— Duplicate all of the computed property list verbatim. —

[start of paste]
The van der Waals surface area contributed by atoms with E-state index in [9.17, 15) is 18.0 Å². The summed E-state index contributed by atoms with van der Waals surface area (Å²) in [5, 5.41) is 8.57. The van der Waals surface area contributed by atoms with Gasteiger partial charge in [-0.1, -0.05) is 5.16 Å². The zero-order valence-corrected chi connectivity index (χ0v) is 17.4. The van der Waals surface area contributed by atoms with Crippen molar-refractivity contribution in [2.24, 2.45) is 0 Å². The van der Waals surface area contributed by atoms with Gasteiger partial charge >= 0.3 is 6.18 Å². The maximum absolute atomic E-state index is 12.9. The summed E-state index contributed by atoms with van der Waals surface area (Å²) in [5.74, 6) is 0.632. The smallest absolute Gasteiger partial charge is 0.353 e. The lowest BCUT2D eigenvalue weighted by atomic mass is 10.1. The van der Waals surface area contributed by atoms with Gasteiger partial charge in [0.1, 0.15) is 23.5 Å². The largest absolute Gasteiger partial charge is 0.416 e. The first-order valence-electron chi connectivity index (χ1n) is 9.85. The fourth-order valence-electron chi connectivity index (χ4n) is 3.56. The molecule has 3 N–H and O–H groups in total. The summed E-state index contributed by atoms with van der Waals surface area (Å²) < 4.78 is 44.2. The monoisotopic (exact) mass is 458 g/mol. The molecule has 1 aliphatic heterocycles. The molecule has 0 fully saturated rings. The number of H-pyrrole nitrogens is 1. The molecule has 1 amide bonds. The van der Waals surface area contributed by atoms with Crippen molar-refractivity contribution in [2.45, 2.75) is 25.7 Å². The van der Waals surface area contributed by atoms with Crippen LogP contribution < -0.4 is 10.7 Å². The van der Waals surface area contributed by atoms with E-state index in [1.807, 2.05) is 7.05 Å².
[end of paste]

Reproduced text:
The van der Waals surface area contributed by atoms with E-state index in [9.17, 15) is 18.0 Å². The summed E-state index contributed by atoms with van der Waals surface area (Å²) in [5, 5.41) is 8.57. The van der Waals surface area contributed by atoms with Gasteiger partial charge in [-0.1, -0.05) is 5.16 Å². The zero-order valence-corrected chi connectivity index (χ0v) is 17.4. The van der Waals surface area contributed by atoms with Crippen molar-refractivity contribution in [2.24, 2.45) is 0 Å². The van der Waals surface area contributed by atoms with Gasteiger partial charge >= 0.3 is 6.18 Å². The maximum absolute atomic E-state index is 12.9. The summed E-state index contributed by atoms with van der Waals surface area (Å²) in [5.74, 6) is 0.632. The smallest absolute Gasteiger partial charge is 0.353 e. The lowest BCUT2D eigenvalue weighted by atomic mass is 10.1. The van der Waals surface area contributed by atoms with Gasteiger partial charge in [0.1, 0.15) is 23.5 Å². The largest absolute Gasteiger partial charge is 0.416 e. The first-order valence-electron chi connectivity index (χ1n) is 9.85. The fourth-order valence-electron chi connectivity index (χ4n) is 3.56. The molecule has 3 N–H and O–H groups in total. The summed E-state index contributed by atoms with van der Waals surface area (Å²) < 4.78 is 44.2. The monoisotopic (exact) mass is 458 g/mol. The molecule has 1 aliphatic heterocycles. The molecule has 0 fully saturated rings. The number of H-pyrrole nitrogens is 1. The molecule has 1 amide bonds. The van der Waals surface area contributed by atoms with Crippen molar-refractivity contribution in [2.45, 2.75) is 25.7 Å². The van der Waals surface area contributed by atoms with Crippen LogP contribution < -0.4 is 10.7 Å². The van der Waals surface area contributed by atoms with E-state index in [1.807, 2.05) is 7.05 Å².